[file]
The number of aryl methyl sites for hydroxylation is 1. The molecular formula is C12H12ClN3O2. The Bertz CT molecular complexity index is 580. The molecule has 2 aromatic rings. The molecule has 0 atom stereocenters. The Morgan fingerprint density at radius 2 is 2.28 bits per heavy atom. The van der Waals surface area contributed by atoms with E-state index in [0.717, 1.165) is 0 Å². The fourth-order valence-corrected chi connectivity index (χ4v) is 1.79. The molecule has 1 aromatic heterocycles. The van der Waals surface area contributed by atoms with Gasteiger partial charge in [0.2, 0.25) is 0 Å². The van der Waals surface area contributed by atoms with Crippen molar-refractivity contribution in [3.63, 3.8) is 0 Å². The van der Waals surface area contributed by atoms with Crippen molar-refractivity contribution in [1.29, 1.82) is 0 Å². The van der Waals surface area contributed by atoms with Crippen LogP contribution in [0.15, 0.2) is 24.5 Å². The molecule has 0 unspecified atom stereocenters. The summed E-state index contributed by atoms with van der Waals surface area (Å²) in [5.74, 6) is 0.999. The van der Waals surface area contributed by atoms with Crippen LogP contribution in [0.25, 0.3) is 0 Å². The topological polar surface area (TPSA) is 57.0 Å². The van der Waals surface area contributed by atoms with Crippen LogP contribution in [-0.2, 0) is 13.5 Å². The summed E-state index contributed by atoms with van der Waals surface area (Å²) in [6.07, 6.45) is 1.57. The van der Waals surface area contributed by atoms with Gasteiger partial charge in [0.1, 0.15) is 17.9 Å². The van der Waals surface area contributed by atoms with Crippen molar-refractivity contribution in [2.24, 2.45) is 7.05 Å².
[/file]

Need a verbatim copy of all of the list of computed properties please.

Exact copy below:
The number of aryl methyl sites for hydroxylation is 1. The molecular formula is C12H12ClN3O2. The Bertz CT molecular complexity index is 580. The molecule has 2 aromatic rings. The molecule has 0 atom stereocenters. The Morgan fingerprint density at radius 2 is 2.28 bits per heavy atom. The van der Waals surface area contributed by atoms with E-state index in [0.717, 1.165) is 0 Å². The fourth-order valence-corrected chi connectivity index (χ4v) is 1.79. The molecule has 1 aromatic heterocycles. The van der Waals surface area contributed by atoms with Gasteiger partial charge in [0.2, 0.25) is 0 Å². The van der Waals surface area contributed by atoms with Crippen molar-refractivity contribution in [3.63, 3.8) is 0 Å². The van der Waals surface area contributed by atoms with Crippen molar-refractivity contribution in [1.29, 1.82) is 0 Å². The van der Waals surface area contributed by atoms with Crippen LogP contribution in [0.15, 0.2) is 24.5 Å². The molecule has 0 unspecified atom stereocenters. The summed E-state index contributed by atoms with van der Waals surface area (Å²) in [5.74, 6) is 0.999. The van der Waals surface area contributed by atoms with Crippen LogP contribution in [0.25, 0.3) is 0 Å². The topological polar surface area (TPSA) is 57.0 Å². The van der Waals surface area contributed by atoms with Crippen LogP contribution in [-0.2, 0) is 13.5 Å². The summed E-state index contributed by atoms with van der Waals surface area (Å²) in [6.07, 6.45) is 1.57. The van der Waals surface area contributed by atoms with Gasteiger partial charge in [0.1, 0.15) is 17.9 Å². The van der Waals surface area contributed by atoms with Crippen molar-refractivity contribution in [2.24, 2.45) is 7.05 Å².